When Tohickon Settlement Services relocated in March 2019 from cramped offices in Holicong to new, significantly more spacious headquarters in New Hope, the company never anticipated the unique places it would be conducting closings just one year later.
Today, as a result of the pandemic caused by COVID-19, Brendan Nolan, Tohickon’s CEO, and his team are finding themselves settling real estate transfers outside in an open-carriage shed on the company’s grounds and through the glass of a closed car window.
“Until Pennsylvania works out how to implement remote online notarization,” said Nolan, “our people are putting in place creative ways to close transactions. We’re keeping the risk of contagion as low as humanly possible while fulfilling an efficient, effective transfer of property and disbursement of funds.”
That means the settlement table has a box of nitrile gloves and a bottle of hand sanitizer instead of flowers, snacks and beverages.
As much of the document execution as possible is completed in advance, and only those directly involved with the transaction are allowed to be present at the closing table. Which, closing professionals are discovering, could be a picnic table at a public playground or a clipboard in a parking lot.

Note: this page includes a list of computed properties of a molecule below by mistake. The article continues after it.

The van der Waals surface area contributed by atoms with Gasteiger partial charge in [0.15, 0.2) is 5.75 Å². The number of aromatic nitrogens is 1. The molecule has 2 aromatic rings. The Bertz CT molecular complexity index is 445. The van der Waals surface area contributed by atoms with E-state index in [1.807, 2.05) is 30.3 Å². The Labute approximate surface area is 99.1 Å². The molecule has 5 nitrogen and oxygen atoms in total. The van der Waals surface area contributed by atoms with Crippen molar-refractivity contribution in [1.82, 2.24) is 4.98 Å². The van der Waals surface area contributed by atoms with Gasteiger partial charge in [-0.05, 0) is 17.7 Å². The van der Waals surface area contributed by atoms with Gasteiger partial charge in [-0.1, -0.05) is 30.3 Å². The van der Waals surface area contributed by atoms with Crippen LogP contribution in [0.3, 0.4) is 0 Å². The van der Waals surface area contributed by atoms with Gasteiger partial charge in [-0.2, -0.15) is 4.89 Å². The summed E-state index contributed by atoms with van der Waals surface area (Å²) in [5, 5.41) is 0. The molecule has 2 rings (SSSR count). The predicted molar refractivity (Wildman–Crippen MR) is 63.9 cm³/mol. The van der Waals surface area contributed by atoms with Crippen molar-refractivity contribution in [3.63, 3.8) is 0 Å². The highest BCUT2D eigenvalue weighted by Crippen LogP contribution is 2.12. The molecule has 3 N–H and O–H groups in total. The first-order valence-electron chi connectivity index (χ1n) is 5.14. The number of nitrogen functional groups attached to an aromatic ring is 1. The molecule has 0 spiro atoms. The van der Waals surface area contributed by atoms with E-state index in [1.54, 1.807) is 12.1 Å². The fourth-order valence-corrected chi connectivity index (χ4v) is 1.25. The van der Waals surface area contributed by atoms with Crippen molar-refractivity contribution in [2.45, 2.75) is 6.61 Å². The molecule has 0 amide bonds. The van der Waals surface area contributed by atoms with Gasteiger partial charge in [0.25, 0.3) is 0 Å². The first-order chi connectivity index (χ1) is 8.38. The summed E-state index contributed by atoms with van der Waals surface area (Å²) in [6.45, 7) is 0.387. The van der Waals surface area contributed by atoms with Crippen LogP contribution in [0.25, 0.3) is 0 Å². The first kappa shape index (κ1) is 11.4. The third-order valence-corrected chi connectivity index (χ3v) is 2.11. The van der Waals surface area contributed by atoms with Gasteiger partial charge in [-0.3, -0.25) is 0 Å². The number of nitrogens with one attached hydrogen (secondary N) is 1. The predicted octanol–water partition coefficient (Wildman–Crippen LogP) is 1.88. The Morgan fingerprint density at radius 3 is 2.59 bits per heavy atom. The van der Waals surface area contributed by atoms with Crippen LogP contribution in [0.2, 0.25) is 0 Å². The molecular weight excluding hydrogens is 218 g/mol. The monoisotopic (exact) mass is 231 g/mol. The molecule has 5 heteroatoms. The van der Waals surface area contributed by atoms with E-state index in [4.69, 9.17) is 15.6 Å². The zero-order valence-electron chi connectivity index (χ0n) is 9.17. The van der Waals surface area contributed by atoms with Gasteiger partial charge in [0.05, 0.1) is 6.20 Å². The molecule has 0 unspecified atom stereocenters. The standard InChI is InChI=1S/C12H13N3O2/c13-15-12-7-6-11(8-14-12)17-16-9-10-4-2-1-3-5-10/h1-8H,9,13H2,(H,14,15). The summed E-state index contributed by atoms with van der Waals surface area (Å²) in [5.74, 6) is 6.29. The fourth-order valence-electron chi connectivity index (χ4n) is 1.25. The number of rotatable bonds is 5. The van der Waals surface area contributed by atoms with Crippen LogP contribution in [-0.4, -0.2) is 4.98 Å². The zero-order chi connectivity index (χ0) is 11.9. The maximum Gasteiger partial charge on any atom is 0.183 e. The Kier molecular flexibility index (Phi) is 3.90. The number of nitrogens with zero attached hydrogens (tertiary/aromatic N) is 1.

Title and settlement services are considered a “life-sustaining” business under Gov. Tom Wolf’s most recent mandate.
“That may seem odd unless you’re the one trying to move your family into your new home today because your apartment has another family waiting outside with their furniture,” said Nolan.
The demand for real estate settlements is at an all-time high. While low interest rates sparked the housing market over the past year and historically low rates in the past few weeks have set refinance efforts on fire.
“And who knows what is next?” said Nolan. “Everyone wants to settle as soon as possible because they’re afraid what the coronavirus will change down the road. We’re just trying to do our jobs and prepare for whatever happens.”